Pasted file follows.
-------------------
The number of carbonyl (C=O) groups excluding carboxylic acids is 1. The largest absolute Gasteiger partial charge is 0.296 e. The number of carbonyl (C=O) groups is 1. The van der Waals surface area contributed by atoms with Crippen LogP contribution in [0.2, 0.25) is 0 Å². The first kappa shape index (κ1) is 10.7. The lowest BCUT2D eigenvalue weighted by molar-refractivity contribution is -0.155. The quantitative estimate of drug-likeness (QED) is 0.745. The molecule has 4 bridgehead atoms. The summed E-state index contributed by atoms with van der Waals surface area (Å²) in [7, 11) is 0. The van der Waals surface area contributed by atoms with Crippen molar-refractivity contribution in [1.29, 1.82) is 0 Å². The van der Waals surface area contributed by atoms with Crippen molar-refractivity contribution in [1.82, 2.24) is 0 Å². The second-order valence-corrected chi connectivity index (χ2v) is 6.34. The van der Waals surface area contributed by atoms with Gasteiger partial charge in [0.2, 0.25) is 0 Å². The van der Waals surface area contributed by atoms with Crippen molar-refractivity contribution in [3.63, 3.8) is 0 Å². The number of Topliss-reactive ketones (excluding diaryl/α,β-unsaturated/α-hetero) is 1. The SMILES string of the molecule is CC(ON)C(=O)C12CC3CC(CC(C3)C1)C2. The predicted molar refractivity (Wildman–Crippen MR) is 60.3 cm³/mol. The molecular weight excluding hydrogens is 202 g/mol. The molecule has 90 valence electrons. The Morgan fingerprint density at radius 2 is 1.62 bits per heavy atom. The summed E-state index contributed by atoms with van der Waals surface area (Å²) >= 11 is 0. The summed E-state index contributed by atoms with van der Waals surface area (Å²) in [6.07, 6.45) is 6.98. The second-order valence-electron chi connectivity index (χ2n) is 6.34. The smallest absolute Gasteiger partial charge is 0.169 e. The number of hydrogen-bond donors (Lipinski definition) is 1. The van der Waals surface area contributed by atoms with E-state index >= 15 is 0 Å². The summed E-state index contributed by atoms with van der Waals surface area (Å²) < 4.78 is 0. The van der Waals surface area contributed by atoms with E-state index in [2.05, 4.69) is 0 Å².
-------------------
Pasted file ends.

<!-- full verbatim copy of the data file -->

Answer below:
The number of carbonyl (C=O) groups excluding carboxylic acids is 1. The largest absolute Gasteiger partial charge is 0.296 e. The number of carbonyl (C=O) groups is 1. The van der Waals surface area contributed by atoms with Crippen LogP contribution in [0.2, 0.25) is 0 Å². The first kappa shape index (κ1) is 10.7. The lowest BCUT2D eigenvalue weighted by molar-refractivity contribution is -0.155. The quantitative estimate of drug-likeness (QED) is 0.745. The molecule has 4 bridgehead atoms. The summed E-state index contributed by atoms with van der Waals surface area (Å²) in [7, 11) is 0. The van der Waals surface area contributed by atoms with Crippen molar-refractivity contribution in [1.29, 1.82) is 0 Å². The van der Waals surface area contributed by atoms with Crippen molar-refractivity contribution in [1.82, 2.24) is 0 Å². The second-order valence-corrected chi connectivity index (χ2v) is 6.34. The van der Waals surface area contributed by atoms with Gasteiger partial charge in [0.2, 0.25) is 0 Å². The van der Waals surface area contributed by atoms with Crippen molar-refractivity contribution in [3.63, 3.8) is 0 Å². The number of Topliss-reactive ketones (excluding diaryl/α,β-unsaturated/α-hetero) is 1. The SMILES string of the molecule is CC(ON)C(=O)C12CC3CC(CC(C3)C1)C2. The predicted molar refractivity (Wildman–Crippen MR) is 60.3 cm³/mol. The molecular weight excluding hydrogens is 202 g/mol. The molecule has 90 valence electrons. The Morgan fingerprint density at radius 2 is 1.62 bits per heavy atom. The summed E-state index contributed by atoms with van der Waals surface area (Å²) >= 11 is 0. The summed E-state index contributed by atoms with van der Waals surface area (Å²) in [6.07, 6.45) is 6.98. The second-order valence-electron chi connectivity index (χ2n) is 6.34. The smallest absolute Gasteiger partial charge is 0.169 e. The number of hydrogen-bond donors (Lipinski definition) is 1. The van der Waals surface area contributed by atoms with E-state index >= 15 is 0 Å². The summed E-state index contributed by atoms with van der Waals surface area (Å²) < 4.78 is 0. The van der Waals surface area contributed by atoms with E-state index in [2.05, 4.69) is 0 Å².